All faiths must be represented in new-look second chamber, says Methodist Church

The reform of the House of Lords into a modern second chamber ofthe UK parliament must include representation by people of allfaiths in order to ensure an effective religious voice, says aMethodist Church submission this week.

The Methodist Church's official response to the Government WhitePaper, 'The House of Lords: Completing the Reform', goes on toquestion whether religious insight or representation in the secondchamber is best met only by busy church leaders.

The submission, drafted on behalf of a specially convenedconsultation group by the Methodist Secretary for Parliamentary andPolitical Affairs, Rachel Lampard, says: "If the purpose of thesecond chamber is to offer a different perspective on debates fromthat which predominates in the House of Commons, then people offaith have a valuable contribution to make."

"This is both in terms of the reflections they can offer on themoral and ethical issues before the House, but also because of theways in which faith groups are both deeply rooted in their localcommunities and share values and links across the country andaround the world."

Importantly, the Methodist response questions the Government'sunwillingness to grant ex officio places to Christian churches andother faiths other than the Church of England: "The Governmentstates its refusal is based on the belief that as other churcheslack an Anglican episcopal hierarchy, there are no obvious leadersto take up these positions. This dismissive statement demonstratesa worrying lack of appreciation of the models of leadership withinthe different churches and faiths. Leadership is not alwayshierarchical."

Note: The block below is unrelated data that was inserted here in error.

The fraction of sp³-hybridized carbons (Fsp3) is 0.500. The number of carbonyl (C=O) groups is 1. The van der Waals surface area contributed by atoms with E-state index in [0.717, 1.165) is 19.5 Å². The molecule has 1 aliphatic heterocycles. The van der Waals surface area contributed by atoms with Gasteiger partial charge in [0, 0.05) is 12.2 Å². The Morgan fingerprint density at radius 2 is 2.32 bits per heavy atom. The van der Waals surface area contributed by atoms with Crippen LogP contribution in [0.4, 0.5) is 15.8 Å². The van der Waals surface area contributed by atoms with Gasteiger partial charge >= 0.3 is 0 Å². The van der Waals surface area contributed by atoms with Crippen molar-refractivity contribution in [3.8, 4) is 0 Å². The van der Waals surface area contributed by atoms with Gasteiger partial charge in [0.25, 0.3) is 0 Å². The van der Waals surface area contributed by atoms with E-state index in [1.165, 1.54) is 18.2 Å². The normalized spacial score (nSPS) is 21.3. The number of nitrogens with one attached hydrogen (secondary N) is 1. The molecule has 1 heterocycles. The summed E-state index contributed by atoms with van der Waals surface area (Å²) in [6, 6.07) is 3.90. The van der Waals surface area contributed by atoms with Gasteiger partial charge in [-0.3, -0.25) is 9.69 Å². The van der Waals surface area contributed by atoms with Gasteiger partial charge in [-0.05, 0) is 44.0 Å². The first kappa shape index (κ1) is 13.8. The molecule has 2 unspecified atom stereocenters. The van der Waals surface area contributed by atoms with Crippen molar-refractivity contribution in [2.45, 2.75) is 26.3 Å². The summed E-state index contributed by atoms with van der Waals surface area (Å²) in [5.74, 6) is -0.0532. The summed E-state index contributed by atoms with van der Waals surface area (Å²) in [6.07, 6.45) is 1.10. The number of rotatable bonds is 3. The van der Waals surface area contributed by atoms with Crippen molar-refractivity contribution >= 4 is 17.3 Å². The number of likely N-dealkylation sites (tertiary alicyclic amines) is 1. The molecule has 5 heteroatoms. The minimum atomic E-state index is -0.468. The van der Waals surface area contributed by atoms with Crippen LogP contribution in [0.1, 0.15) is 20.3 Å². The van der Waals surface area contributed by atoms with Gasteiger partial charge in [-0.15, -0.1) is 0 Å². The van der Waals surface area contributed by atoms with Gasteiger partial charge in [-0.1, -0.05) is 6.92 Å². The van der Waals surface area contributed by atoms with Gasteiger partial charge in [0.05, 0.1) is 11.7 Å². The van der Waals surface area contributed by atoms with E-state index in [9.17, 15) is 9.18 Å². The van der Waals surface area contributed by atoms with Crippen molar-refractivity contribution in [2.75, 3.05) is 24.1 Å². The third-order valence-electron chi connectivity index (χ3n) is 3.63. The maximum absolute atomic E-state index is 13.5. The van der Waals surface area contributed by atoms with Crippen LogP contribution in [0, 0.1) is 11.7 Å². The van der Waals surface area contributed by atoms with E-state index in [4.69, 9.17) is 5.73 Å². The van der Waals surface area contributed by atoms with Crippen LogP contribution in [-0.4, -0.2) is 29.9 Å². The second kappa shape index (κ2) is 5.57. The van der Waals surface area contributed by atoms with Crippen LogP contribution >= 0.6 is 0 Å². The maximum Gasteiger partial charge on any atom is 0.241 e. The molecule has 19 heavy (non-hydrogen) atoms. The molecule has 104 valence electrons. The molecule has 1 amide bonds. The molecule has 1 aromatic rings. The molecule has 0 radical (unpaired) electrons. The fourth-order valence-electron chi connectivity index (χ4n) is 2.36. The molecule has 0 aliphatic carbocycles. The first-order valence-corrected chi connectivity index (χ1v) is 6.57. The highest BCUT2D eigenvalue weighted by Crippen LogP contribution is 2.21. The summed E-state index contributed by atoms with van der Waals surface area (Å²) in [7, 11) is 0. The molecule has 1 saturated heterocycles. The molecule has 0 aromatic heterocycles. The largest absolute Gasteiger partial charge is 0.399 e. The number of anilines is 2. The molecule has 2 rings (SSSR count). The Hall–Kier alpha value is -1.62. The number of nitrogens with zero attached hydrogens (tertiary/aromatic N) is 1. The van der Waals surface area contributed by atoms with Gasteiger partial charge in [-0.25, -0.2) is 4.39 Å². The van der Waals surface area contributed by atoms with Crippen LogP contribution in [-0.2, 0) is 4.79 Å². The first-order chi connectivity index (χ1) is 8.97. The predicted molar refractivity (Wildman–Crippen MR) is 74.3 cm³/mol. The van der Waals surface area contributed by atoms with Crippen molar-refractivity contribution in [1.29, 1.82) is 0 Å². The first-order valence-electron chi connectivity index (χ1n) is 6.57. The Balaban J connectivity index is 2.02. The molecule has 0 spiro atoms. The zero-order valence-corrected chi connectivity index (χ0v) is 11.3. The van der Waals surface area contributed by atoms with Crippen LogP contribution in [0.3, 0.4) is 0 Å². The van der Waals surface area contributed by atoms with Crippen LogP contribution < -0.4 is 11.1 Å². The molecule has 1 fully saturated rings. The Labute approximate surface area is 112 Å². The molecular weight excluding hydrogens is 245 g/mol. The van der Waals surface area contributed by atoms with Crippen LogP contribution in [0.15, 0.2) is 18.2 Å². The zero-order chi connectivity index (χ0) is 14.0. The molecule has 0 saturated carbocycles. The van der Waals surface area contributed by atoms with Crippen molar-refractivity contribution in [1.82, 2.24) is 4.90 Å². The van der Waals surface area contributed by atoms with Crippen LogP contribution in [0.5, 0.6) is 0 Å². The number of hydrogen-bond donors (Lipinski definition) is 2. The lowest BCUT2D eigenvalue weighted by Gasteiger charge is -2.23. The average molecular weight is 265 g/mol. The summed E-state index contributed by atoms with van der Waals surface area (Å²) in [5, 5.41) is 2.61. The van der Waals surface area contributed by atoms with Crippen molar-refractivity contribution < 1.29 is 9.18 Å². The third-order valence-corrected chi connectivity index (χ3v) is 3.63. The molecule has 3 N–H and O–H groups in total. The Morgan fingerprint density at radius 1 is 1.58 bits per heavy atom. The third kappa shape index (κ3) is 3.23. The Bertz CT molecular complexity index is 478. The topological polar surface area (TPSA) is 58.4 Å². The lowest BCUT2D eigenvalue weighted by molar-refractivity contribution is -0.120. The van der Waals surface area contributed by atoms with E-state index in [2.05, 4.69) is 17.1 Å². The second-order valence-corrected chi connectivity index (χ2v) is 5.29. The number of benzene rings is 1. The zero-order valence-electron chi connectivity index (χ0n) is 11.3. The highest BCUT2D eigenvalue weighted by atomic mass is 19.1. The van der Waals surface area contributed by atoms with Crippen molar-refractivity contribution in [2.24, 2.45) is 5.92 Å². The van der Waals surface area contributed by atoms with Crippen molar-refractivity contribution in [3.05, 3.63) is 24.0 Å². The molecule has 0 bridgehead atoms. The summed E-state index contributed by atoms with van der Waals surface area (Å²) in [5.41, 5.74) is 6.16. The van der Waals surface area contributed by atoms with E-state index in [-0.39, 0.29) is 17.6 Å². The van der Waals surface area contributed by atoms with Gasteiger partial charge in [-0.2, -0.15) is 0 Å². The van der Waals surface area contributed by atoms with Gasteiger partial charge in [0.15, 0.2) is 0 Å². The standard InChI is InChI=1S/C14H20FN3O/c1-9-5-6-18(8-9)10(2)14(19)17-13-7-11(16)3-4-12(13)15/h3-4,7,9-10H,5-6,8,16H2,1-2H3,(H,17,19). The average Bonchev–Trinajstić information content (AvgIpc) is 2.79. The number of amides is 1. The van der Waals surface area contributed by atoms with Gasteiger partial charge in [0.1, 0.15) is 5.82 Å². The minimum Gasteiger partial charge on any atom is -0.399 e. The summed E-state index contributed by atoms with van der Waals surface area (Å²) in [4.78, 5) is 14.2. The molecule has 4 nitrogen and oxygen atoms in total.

"More profoundly, there is an assumption that church leaders arealways the best people to represent religious communities or tocontribute to consideration of legislation. Church leaders, in thesense used by the Government, have many other duties and are notable to commit significant time or energy to the second chamber.There are many other people, who exercise forms of leadershipwithin the church, who can be freed up in order to make a moresubstantial contribution."

The Methodist submission calls for the term 'House of Lords' tobe scrapped and replaced by the term 'Second Chamber' to distanceitself from its past as a place of 'privilege'. Aside from exofficio positions, the distribution of seats in a reformed secondchamber should be divided into one-third independent nominations,one-third political nominations and one-third regionallyelected.

Elections for the regionally elected members should coincidewith the General Election. These elected members should be willingto serve for up to 10 years, with half the total being voted in ateach General Election. Members of the second chamber should receivea remuneration that enables better attendance by a widerrepresentation across society.

If there is no ex officio representation of churches and faiths,it should be part of the formal duties of the AppointmentsCommission to ensure that there is religious balance in the secondchamber - whether this is fulfilled by nominated or electedmembers. The workings of the Appointments Commission should be opento wider public scrutiny by the publication of non-confidentialminutes.

"Members of the Appointments Commission should receiveappropriate training and briefing to ensure that they are fullyaware of the structures and contributions of the Christian churchesand other faiths in order to ensure that there is effectivereligious contribution," said Ms Lampard.